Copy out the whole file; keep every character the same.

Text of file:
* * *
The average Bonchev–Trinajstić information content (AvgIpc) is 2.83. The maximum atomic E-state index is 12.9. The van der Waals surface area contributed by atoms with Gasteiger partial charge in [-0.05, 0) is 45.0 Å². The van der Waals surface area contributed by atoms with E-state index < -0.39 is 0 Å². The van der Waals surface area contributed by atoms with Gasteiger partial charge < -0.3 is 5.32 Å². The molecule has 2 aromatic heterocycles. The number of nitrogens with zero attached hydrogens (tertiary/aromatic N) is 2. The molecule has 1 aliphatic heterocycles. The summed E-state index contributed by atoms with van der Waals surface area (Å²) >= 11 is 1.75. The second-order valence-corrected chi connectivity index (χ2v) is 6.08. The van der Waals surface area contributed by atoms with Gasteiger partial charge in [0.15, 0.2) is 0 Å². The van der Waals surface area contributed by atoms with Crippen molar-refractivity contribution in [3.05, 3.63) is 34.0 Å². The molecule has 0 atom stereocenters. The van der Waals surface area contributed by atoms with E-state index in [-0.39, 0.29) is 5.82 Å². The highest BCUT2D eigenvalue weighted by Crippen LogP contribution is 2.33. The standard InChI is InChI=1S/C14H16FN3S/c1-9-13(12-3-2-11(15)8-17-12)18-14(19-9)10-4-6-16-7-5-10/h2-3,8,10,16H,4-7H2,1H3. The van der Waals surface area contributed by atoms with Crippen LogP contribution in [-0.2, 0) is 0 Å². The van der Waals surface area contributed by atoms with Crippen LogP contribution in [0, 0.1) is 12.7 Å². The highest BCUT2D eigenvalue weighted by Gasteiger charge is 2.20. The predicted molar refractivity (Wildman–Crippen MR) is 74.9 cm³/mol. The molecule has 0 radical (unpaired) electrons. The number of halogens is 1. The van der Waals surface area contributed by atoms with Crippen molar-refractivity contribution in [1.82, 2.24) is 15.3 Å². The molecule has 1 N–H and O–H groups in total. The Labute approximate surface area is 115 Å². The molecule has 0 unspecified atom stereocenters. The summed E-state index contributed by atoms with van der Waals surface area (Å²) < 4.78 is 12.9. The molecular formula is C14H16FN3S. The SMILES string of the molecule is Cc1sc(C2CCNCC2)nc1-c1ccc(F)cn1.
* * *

The average Bonchev–Trinajstić information content (AvgIpc) is 2.83. The maximum atomic E-state index is 12.9. The van der Waals surface area contributed by atoms with Gasteiger partial charge in [-0.05, 0) is 45.0 Å². The van der Waals surface area contributed by atoms with E-state index < -0.39 is 0 Å². The van der Waals surface area contributed by atoms with Gasteiger partial charge < -0.3 is 5.32 Å². The molecule has 2 aromatic heterocycles. The number of nitrogens with zero attached hydrogens (tertiary/aromatic N) is 2. The molecule has 1 aliphatic heterocycles. The summed E-state index contributed by atoms with van der Waals surface area (Å²) >= 11 is 1.75. The second-order valence-corrected chi connectivity index (χ2v) is 6.08. The van der Waals surface area contributed by atoms with Gasteiger partial charge in [0.15, 0.2) is 0 Å². The van der Waals surface area contributed by atoms with Crippen molar-refractivity contribution in [3.05, 3.63) is 34.0 Å². The molecule has 0 atom stereocenters. The van der Waals surface area contributed by atoms with E-state index in [-0.39, 0.29) is 5.82 Å². The highest BCUT2D eigenvalue weighted by Crippen LogP contribution is 2.33. The standard InChI is InChI=1S/C14H16FN3S/c1-9-13(12-3-2-11(15)8-17-12)18-14(19-9)10-4-6-16-7-5-10/h2-3,8,10,16H,4-7H2,1H3. The van der Waals surface area contributed by atoms with Crippen LogP contribution in [-0.2, 0) is 0 Å². The van der Waals surface area contributed by atoms with Crippen LogP contribution in [0, 0.1) is 12.7 Å². The highest BCUT2D eigenvalue weighted by Gasteiger charge is 2.20. The predicted molar refractivity (Wildman–Crippen MR) is 74.9 cm³/mol. The molecule has 0 radical (unpaired) electrons. The number of halogens is 1. The van der Waals surface area contributed by atoms with Crippen molar-refractivity contribution in [1.82, 2.24) is 15.3 Å². The molecule has 1 N–H and O–H groups in total. The Labute approximate surface area is 115 Å². The molecule has 0 unspecified atom stereocenters. The summed E-state index contributed by atoms with van der Waals surface area (Å²) < 4.78 is 12.9. The molecular formula is C14H16FN3S. The SMILES string of the molecule is Cc1sc(C2CCNCC2)nc1-c1ccc(F)cn1.